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Lesser time of preoperative fasting and early postoperative feeding are safe?

Abstracts

INTRODUCTION: Fasting in the night before elective surgery has been established to prevent pulmonary complications, vomiting, regurgitation and aspiration of gastric contents. The year of 2005 was developed the project ACERTO. It consists in a multidisciplinary team that aims to recover the surgical patient by administering two our six hours before surgery, a carbohydrate-rich beverage (12.5% dextrinomaltose). The multidisciplinary team consists of anesthesiologists, surgeons, nutritionists, nurses and physiotherapists. METHODS: Literature review of preoperative fasting conducted during September and October of 2011 in Scielo and PubMed. CONCLUSION: Reducing the time of preoperative fasting with high carbohydrate solution until two hours before the operation as early feeding postoperatively, bring numerous benefits to the patient. The ACERTO project has shown good results and these new behaviors should be encouraged, thereby reducing the recovery time of the surgical patient.

Preoperative care; Postoperative care; Nutritional therapy


INTRODUÇÃO: O jejum noturno praticado antes de operações eletivas foi instituído para prevenir complicações pulmonares, vômitos, regurgitação e aspiração do conteúdo gástrico. No ano de 2005 foi desenvolvido o projeto de Aceleração da Recuperação Total Pós-operatória, denominado ACERTO. O projeto é composto por uma equipe multidisciplinar que visa à recuperação do paciente cirúrgico administrando de duas a seis horas antes da operação uma bebida rica em carboidratos (12,5% de dextrinomaltose). A equipe multidisciplinar é composta por anestesistas, cirurgiões, nutricionistas, enfermeiros e fisioterapeutas. OBJETIVO: Frente aos novos métodos de controle no pré-operatório verificar a qual a necessidade de jejum antes de procedimentos cirúrgicos. MÉTODOS: Revisão sobre jejum pré-operatório realizada nos meses de setembro e outubro de 2011, nos sites de busca Scielo e PubMed. Foram selecionados 24 artigos. CONCLUSÃO: Reduzir o tempo de jejum pré-operatório com solução rica em carboidratos até duas horas antes da operação, tal como alimentação precoce no pós-operatório, trazem inúmeros benefícios ao paciente. O projeto ACERTO tem demonstrado bons resultados e estas novas condutas devem ser encorajadas, diminuindo assim o tempo de recuperação do paciente cirúrgico.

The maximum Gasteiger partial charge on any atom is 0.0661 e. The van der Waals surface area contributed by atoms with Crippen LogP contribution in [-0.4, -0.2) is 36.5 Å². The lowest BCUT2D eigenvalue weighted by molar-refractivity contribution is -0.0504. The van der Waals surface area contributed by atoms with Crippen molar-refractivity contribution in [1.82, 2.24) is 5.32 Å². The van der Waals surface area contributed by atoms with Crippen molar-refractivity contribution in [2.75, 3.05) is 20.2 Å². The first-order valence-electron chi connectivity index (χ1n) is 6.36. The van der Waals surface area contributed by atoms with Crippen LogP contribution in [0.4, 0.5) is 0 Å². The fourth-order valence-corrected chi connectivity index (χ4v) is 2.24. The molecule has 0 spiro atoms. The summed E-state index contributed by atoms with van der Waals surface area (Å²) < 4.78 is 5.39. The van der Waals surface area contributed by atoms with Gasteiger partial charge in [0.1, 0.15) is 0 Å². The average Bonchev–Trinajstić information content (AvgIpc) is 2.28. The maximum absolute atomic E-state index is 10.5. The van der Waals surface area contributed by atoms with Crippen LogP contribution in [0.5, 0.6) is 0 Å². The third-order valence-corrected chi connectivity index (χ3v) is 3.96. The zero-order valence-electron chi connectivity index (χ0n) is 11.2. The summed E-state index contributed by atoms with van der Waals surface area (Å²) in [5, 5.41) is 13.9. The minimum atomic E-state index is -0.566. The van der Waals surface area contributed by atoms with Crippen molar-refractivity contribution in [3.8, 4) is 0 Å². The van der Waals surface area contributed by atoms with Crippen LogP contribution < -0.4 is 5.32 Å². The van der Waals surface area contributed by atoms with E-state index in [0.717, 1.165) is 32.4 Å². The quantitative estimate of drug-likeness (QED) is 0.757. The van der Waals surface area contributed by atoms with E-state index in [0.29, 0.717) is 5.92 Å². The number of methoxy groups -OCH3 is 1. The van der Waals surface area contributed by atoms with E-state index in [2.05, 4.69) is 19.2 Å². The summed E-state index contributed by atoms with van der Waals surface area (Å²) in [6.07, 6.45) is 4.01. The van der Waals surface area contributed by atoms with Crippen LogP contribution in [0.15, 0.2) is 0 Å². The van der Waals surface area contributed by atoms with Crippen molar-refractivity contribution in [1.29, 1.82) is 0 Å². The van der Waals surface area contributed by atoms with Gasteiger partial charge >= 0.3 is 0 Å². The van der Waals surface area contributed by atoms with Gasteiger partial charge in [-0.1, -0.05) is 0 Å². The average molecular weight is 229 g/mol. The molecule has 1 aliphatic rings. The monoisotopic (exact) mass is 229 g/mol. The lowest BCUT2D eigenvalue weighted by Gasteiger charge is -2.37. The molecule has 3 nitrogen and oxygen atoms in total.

Cuidados pré-operatórios; Cuidados pós-operatórios; Terapia nutricional


REVIEW ARTICLE

Lesser time of preoperative fasting and early postoperative feeding are safe?

Raquele Brinckmann Ludwig; Juliana Paludo; Daieni Fernandes; Fernanda Scherer

UNIVATES University Center, Lajeado, RS, Brazil

Correspondence

ABSTRACT

INTRODUCTION: Fasting in the night before elective surgery has been established to prevent pulmonary complications, vomiting, regurgitation and aspiration of gastric contents. The year of 2005 was developed the project ACERTO. It consists in a multidisciplinary team that aims to recover the surgical patient by administering two our six hours before surgery, a carbohydrate-rich beverage (12.5% dextrinomaltose). The multidisciplinary team consists of anesthesiologists, surgeons, nutritionists, nurses and physiotherapists.

METHODS: Literature review of preoperative fasting conducted during September and October of 2011 in Scielo and PubMed.

CONCLUSION: Reducing the time of preoperative fasting with high carbohydrate solution until two hours before the operation as early feeding postoperatively, bring numerous benefits to the patient. The ACERTO project has shown good results and these new behaviors should be encouraged, thereby reducing the recovery time of the surgical patient.